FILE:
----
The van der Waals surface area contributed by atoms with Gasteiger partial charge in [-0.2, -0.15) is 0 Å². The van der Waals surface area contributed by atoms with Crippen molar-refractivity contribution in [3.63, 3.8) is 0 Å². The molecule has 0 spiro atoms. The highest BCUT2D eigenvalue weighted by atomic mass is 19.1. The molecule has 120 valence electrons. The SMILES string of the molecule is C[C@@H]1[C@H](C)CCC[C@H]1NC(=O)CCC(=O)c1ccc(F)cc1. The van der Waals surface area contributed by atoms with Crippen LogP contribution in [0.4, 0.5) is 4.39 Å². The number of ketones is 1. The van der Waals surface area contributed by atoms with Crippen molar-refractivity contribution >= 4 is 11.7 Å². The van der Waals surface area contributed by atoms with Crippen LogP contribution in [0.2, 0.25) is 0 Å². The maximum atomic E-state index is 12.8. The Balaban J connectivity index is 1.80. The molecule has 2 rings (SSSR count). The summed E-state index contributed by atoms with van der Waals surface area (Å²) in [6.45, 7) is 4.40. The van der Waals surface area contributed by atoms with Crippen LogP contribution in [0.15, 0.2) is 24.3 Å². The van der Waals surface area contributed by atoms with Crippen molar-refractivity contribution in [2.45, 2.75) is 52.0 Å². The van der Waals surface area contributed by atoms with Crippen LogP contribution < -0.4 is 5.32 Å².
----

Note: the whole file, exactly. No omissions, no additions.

The van der Waals surface area contributed by atoms with Gasteiger partial charge in [-0.2, -0.15) is 0 Å². The van der Waals surface area contributed by atoms with Crippen molar-refractivity contribution in [3.63, 3.8) is 0 Å². The molecule has 0 spiro atoms. The highest BCUT2D eigenvalue weighted by atomic mass is 19.1. The molecule has 120 valence electrons. The SMILES string of the molecule is C[C@@H]1[C@H](C)CCC[C@H]1NC(=O)CCC(=O)c1ccc(F)cc1. The van der Waals surface area contributed by atoms with Crippen LogP contribution in [0.4, 0.5) is 4.39 Å². The number of ketones is 1. The van der Waals surface area contributed by atoms with Crippen molar-refractivity contribution >= 4 is 11.7 Å². The van der Waals surface area contributed by atoms with Crippen LogP contribution in [0.2, 0.25) is 0 Å². The maximum atomic E-state index is 12.8. The Balaban J connectivity index is 1.80. The molecule has 2 rings (SSSR count). The summed E-state index contributed by atoms with van der Waals surface area (Å²) in [6.45, 7) is 4.40. The van der Waals surface area contributed by atoms with Crippen LogP contribution in [0.15, 0.2) is 24.3 Å². The van der Waals surface area contributed by atoms with Crippen molar-refractivity contribution in [2.45, 2.75) is 52.0 Å². The van der Waals surface area contributed by atoms with Crippen LogP contribution < -0.4 is 5.32 Å².